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Humans of the Ottoman Empire: Bureaucrats Proves To Be An Engaging Discussion



Political Power In The Ottoman Empire Is Explored With Dr. Findley and Dr. Sisman


Washington D.C. - On March 19th, Yunus Emre Institute hosted the third installment of the Humans in the Ottoman Empire series. This event featured guest speaker Dr. Carter Findley, and the series is moderated by Ottoman scholar Dr. Cengiz Sisman. Dr. Findley is an expert in Ottoman studies, particularly the workings of the Ottoman state.


Dr. Findley began the discussion by explaining the roots of Ottoman bureaucracy and how bureaucrats got their start in politics and administration. Much like today, bureaucrats normally got their start by networking with other professionals and were highly educated. Dr. Sisman asked about upward social mobility as a bureaucrat in the Ottoman Empire and Dr. Findley explained that there was social mobility but it was limited. Administrators enjoyed a good deal of job security but their prospects for serious advancement were very limited, though politicians and those who dealt with political matters had a much greater chance of ascending the social order. He described how the Ottoman system evolved out of many different cultural traditions like the Roman, Mongol, and Persian governing traditions, but the ultimate organizing principle of the Ottoman state was creating a just society under the rule of the Sultan. Many of the bureaucratic activities of the Ottomans were concerned with assessing and distributing justice to the subjects of the Sultan.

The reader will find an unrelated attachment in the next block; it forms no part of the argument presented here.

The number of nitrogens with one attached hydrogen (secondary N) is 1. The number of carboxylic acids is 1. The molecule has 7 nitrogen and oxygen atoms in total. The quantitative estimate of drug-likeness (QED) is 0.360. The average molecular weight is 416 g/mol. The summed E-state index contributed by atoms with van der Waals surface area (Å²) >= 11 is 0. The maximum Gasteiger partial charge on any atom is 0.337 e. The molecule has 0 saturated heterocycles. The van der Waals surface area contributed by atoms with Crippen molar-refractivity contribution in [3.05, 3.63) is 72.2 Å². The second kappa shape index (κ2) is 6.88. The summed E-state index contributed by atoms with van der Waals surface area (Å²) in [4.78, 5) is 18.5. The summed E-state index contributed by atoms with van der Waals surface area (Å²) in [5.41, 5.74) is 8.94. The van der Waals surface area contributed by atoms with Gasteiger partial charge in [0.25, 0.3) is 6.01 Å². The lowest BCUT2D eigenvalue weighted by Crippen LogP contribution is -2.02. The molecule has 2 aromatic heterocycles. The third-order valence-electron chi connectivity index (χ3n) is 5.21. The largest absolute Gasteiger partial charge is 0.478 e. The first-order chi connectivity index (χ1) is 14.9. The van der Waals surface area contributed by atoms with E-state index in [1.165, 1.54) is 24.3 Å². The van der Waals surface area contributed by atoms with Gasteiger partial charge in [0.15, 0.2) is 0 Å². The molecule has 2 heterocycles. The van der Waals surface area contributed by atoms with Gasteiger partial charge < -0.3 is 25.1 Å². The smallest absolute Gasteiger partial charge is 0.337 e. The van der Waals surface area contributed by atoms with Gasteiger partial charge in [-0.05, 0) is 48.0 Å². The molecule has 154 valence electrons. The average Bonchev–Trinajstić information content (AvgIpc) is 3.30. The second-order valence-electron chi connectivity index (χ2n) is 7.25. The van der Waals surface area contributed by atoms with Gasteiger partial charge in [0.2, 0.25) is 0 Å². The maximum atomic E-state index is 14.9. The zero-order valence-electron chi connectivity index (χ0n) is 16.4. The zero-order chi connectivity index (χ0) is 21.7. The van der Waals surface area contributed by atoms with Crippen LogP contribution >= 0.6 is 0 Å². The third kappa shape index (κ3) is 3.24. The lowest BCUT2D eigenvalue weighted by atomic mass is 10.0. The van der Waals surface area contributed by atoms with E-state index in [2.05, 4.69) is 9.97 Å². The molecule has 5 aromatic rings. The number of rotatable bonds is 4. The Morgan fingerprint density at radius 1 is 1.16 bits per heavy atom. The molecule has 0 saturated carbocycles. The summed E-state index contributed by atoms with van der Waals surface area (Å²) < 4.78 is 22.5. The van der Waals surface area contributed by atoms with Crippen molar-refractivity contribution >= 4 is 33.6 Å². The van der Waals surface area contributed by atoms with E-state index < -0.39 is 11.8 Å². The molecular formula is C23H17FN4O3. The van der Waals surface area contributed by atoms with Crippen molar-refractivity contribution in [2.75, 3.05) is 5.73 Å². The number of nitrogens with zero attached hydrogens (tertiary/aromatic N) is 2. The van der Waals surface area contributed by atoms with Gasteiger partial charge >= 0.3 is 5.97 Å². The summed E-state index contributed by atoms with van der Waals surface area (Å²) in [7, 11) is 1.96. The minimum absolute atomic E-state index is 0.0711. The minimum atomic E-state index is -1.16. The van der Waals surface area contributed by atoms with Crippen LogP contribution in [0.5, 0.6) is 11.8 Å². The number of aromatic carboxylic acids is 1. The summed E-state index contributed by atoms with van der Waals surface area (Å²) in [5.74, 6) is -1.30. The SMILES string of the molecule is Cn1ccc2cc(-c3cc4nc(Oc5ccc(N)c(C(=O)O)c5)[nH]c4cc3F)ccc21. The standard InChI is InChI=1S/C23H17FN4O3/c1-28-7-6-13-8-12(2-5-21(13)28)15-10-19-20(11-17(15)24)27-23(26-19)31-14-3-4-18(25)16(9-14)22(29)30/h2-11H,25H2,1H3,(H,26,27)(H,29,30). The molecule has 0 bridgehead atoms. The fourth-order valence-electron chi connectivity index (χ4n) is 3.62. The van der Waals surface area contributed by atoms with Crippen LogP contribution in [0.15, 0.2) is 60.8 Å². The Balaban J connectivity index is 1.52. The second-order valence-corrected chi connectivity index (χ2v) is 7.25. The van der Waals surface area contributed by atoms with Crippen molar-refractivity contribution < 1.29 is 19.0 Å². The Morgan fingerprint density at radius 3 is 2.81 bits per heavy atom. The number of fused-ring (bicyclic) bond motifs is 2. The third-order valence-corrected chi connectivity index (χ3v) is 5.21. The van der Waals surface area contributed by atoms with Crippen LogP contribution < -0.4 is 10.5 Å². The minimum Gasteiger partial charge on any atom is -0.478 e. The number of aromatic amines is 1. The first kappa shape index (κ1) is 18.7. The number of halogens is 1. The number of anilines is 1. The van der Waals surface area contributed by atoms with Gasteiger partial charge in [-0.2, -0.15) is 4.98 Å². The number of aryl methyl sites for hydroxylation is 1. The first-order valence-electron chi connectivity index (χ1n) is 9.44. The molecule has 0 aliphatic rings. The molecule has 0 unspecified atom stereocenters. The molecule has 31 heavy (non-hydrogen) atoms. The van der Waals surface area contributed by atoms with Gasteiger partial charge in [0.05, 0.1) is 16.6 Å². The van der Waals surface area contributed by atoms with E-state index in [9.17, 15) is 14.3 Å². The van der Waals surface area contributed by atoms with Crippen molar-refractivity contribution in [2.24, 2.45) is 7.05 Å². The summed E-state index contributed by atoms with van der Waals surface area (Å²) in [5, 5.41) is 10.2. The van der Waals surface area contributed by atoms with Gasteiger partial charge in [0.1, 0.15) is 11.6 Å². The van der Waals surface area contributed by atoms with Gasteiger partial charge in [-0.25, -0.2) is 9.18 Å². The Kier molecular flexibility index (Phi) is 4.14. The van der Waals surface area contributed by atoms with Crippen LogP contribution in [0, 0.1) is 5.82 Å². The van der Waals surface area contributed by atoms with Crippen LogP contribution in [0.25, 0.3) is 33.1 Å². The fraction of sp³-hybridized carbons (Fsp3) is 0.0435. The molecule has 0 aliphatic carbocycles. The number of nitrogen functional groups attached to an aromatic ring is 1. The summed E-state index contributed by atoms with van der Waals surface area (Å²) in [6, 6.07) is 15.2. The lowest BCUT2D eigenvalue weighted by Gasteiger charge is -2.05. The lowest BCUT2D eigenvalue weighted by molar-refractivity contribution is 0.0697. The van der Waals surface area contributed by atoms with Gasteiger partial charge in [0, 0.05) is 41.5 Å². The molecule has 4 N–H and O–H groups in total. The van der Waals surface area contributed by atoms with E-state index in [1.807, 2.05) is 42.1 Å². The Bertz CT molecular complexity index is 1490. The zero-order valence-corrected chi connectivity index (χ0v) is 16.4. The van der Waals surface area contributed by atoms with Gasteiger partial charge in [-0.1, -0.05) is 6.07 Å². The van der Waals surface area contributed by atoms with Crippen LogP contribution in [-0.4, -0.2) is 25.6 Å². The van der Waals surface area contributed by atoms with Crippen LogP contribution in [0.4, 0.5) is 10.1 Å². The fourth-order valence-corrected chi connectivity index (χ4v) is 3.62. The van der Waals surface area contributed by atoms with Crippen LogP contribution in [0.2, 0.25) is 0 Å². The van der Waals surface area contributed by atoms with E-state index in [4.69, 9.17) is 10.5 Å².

The discussion eventually went into some of the most prominent questions from attendees, which covered a range of topics. The first question that was dissected by the panelists was the role of non-muslims in Ottoman bureaucracy. Dr. Findley dove into that topic by explaining that non-muslim members of the Ottoman Empire had their place in the bureaucratic structure but it was normally in their institutions for foreign affairs. French was the diplomatic language of the day so many of the foreign correspondents of the Ottoman Empire were non-muslim French speakers that were engaging with their European counterparts. Another guest asked about the relationship between the central government and the cities of the empire. Dr. Findley explained that each city was its own ecosystem that cannot be easily shoved into a single category despite decades of scholarship attempting to do so. He cited the examples of Aleppo and Damascus, two nearby cities with completely different societies and views on administration.


Yunus Emre Institute’s guests enjoyed the discussion. Many attendees wrote that they were excited for the next installment in the series and the last installment of Humans of the Ottoman Empire is on Tuesday, March 23rd, at 12:00 p.m. EDT.


Yunus Emre Institute is a Turkish cultural center located in Washington, D.C. and around the world. The institute hosts events and programs that educate the public about Turkey’s culture, history, and language. For more information about the institute’s mission or online programs, please email washingtondc@yee.org.tr or follow @yeewdc on Twitter, Facebook, and Instagram.

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